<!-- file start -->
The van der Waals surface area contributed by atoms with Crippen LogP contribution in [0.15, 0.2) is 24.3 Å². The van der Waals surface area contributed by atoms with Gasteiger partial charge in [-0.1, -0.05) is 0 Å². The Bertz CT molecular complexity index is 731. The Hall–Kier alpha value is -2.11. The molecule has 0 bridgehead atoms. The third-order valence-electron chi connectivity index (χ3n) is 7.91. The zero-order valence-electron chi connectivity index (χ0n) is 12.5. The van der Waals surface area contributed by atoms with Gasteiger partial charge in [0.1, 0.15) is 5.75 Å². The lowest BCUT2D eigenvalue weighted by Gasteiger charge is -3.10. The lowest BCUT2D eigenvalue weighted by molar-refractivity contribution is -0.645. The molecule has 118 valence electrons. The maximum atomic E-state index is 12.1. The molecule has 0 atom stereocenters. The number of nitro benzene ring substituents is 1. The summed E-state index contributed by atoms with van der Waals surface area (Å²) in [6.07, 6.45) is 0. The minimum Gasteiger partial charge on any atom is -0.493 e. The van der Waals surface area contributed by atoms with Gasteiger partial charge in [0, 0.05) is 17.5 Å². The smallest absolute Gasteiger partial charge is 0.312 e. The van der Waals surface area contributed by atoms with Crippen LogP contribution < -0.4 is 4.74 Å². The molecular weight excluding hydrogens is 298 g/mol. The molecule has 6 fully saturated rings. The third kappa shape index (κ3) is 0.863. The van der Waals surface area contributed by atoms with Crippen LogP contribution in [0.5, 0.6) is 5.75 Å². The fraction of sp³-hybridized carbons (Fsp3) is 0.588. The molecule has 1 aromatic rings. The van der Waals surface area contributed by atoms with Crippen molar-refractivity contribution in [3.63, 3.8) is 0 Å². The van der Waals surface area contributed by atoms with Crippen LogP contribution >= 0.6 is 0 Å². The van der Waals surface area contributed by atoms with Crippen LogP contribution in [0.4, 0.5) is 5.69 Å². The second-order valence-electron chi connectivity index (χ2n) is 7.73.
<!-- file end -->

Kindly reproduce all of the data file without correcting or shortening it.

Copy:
The van der Waals surface area contributed by atoms with Crippen LogP contribution in [0.15, 0.2) is 24.3 Å². The van der Waals surface area contributed by atoms with Gasteiger partial charge in [-0.1, -0.05) is 0 Å². The Bertz CT molecular complexity index is 731. The Hall–Kier alpha value is -2.11. The molecule has 0 bridgehead atoms. The third-order valence-electron chi connectivity index (χ3n) is 7.91. The zero-order valence-electron chi connectivity index (χ0n) is 12.5. The van der Waals surface area contributed by atoms with Gasteiger partial charge in [0.1, 0.15) is 5.75 Å². The lowest BCUT2D eigenvalue weighted by Gasteiger charge is -3.10. The lowest BCUT2D eigenvalue weighted by molar-refractivity contribution is -0.645. The molecule has 118 valence electrons. The maximum atomic E-state index is 12.1. The molecule has 0 atom stereocenters. The number of nitro benzene ring substituents is 1. The summed E-state index contributed by atoms with van der Waals surface area (Å²) in [6.07, 6.45) is 0. The minimum Gasteiger partial charge on any atom is -0.493 e. The van der Waals surface area contributed by atoms with Gasteiger partial charge in [0, 0.05) is 17.5 Å². The smallest absolute Gasteiger partial charge is 0.312 e. The van der Waals surface area contributed by atoms with Crippen LogP contribution < -0.4 is 4.74 Å². The molecular weight excluding hydrogens is 298 g/mol. The molecule has 6 fully saturated rings. The third kappa shape index (κ3) is 0.863. The van der Waals surface area contributed by atoms with Crippen LogP contribution in [0.5, 0.6) is 5.75 Å². The fraction of sp³-hybridized carbons (Fsp3) is 0.588. The molecule has 1 aromatic rings. The van der Waals surface area contributed by atoms with Crippen molar-refractivity contribution in [3.63, 3.8) is 0 Å². The van der Waals surface area contributed by atoms with Crippen LogP contribution >= 0.6 is 0 Å². The van der Waals surface area contributed by atoms with Crippen LogP contribution in [0.4, 0.5) is 5.69 Å². The second-order valence-electron chi connectivity index (χ2n) is 7.73.